Square dancers; photo by culbertson11 on Flickr (noncommercial use permitted with attribution / share alike).
Illinois State American Folk Dance
Illinois designated the square dance as the official state American Folk Dance in 1990. All State Dances
Twenty-two states have declared the square dance as an official state symbol, and more than thirty bills have been introduced at the federal level proposing the square dance as the national (folk) dance of the United States.
About Square Dancing
The square dance provided pioneers with recreation and social contact with neighbors - and is still doing that today! From "An American Folk Custom" by Richard M. MacKinnon:
"In The Complete Book of Square Dancing, Betty Casey writes:
The square dance is uniquely American. ...The format, many of the folk dances movements, and the terminology incorporated into the square dance were brought by early emigrants from other countries to the United States. Borrowed bits from foreign dances such as French quadrilles, Irish jigs, English reels, and Spanish fandangos have blended with American folkways and customs into the square dance.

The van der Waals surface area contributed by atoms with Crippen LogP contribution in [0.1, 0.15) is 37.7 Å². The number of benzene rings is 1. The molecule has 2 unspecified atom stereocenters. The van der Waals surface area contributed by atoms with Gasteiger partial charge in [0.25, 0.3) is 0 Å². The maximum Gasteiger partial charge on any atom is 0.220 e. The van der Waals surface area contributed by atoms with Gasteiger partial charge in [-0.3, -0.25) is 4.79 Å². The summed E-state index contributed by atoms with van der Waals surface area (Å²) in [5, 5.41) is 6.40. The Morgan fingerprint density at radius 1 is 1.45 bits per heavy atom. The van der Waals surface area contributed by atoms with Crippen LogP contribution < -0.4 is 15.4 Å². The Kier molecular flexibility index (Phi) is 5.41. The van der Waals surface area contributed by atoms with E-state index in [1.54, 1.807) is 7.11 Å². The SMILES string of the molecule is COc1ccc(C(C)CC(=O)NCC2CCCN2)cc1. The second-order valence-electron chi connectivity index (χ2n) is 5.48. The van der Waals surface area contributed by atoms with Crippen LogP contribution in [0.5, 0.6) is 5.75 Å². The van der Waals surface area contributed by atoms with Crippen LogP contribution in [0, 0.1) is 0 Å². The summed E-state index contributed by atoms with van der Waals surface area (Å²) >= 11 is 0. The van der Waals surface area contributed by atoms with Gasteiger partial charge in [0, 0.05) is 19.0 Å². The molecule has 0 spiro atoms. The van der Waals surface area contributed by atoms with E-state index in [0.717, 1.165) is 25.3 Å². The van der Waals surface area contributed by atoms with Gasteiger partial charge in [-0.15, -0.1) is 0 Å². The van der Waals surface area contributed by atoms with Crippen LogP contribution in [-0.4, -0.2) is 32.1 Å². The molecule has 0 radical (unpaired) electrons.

The vague, anonymous and rural origins of American square dancing were first explored in Lloyd Shaw's Cowboy Dances, written in 1939:
Had these Western dances been the dances of scholars, every variant would have been recorded and fully annotated. Chronologies and pedigrees and records would have been kept. But these were the dances of country folk, who kept all their essential knowledge written only on the uncertain pages of memory! They were the dances of laconic folk who didn't tell all they knew even under questioning! They were often the dances of secretive folk who were somewhat jealous of their special talent and special knowledge. ... So all we have to go by in our speculations is the internal evidence presented by the dances themselves."